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This tree in Landi Kotal is under arrest on false charges since 118 years

This tree in Landi Kotal is under arrest on false charges since 118 years

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A banyan tree in Landi Kotal Cantonment Area, Khyber Agency has been under arrest for a more than a century now. The tree was chained as a punishment that will make your head explode after your get to know about it. In 1898, under the British Raj, a drunken British army officer ordered his soldiers to arrest the Banyan Tree for lurching towards him, counting it as an offence. It has been 70 years since we became an independent state, but the tree still remains shackled and fettered by Draconian Laws in the tribal area. This is what the plaque fixed on the tree reads exactly,

“I am under arrest”. One Evening a British officer heavily drunk thought that I was moving from original location and ordered mess sergeant to arrest me and since then I am under arrest.

This bizarre episode of insanity is not the only one to take place under the British colonial rule. The local residents say that the apprehension of this tree implied to the tribesmen of the area that if they stand up against the British army, they will have to face serious consequences. The tree stands as a symbol of tyrannical British power that was supposed to instill a sense of fear into the Pakhtoon residents.

The Landi Kotal Area near the Afghanistan border comes under the Federally Administered Tribal Areas (FATA), a place where the Frontier Crimes Regulations (FCR) is still applicable. The FCR is an heirloom passed from the British rulers to the Pakistani government to maintain law and order in the area. The laws in this part of the state are rather different from the other parts and people are usually penalized in a different manner too. Some of the laws allow the authorities to punish the entire tribe for the crime committed by a single person. Local residents of the Cantonment area were not happy with the Draconian treatment of all the living beings in the area, calling the FCR downright cruel.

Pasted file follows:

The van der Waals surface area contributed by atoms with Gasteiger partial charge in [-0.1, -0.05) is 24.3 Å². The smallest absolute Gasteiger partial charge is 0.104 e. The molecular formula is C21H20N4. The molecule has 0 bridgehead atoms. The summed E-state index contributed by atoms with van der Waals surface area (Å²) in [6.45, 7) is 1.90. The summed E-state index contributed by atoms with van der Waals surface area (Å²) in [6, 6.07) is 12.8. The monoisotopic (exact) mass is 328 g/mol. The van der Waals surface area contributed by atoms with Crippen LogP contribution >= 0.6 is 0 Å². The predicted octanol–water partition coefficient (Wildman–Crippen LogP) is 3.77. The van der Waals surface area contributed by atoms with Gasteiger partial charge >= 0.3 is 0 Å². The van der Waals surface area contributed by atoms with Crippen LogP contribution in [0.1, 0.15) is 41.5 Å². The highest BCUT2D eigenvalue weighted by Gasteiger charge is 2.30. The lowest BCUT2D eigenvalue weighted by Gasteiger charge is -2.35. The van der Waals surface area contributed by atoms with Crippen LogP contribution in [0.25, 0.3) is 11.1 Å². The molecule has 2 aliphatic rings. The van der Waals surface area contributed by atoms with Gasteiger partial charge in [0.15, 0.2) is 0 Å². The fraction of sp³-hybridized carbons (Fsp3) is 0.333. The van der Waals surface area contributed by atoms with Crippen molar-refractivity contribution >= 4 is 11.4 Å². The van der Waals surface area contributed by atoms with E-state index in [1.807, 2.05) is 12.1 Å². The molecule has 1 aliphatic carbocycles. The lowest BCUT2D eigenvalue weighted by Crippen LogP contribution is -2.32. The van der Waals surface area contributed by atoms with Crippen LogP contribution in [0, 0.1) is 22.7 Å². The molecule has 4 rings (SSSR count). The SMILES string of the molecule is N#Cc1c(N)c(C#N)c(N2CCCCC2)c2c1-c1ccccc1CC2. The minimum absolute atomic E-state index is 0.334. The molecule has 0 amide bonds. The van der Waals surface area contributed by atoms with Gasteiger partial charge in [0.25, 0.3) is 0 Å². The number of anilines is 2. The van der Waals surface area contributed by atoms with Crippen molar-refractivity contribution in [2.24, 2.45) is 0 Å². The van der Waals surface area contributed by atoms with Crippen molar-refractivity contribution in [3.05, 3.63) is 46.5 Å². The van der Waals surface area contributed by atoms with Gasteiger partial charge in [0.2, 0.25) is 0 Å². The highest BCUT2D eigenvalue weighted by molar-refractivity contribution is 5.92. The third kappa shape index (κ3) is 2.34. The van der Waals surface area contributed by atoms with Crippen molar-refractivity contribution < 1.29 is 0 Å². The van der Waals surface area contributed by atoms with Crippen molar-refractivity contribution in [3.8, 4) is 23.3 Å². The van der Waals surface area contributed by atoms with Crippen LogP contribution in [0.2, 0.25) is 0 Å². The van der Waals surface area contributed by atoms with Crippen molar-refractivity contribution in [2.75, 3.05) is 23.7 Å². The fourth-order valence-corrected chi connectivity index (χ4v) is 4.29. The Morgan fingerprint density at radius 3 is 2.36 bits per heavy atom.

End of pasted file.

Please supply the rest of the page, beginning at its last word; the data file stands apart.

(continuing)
The main problem in the tribal areas is the FCR, promulgated by Raj in 1901. It is still in practice. An assistant professor in the archeology department at the University of Peshawar was also concerned about the reckless attitude of the government towards the preservation of its heritage,

If this tree would have been in some other country, they [the authorities] would have taken care of it and made it a part of their history

Clapped in irons, the Banyan tree near the historical Khyber Pass, presents the view of criminal punished for a crime it never committed and nor it could. Symbolically, it takes you back in time when acts of barbarity against the tribesmen were a part of the usual routine. The entire story may sound a bit funny to you today, but it is just a glimpse of what the local residents back then must’ve faced. The tree however, stands in the Landi Kotal Area, holding an “I am Under Arrest” plaque, growing old as it becomes laughing stock for more and more people.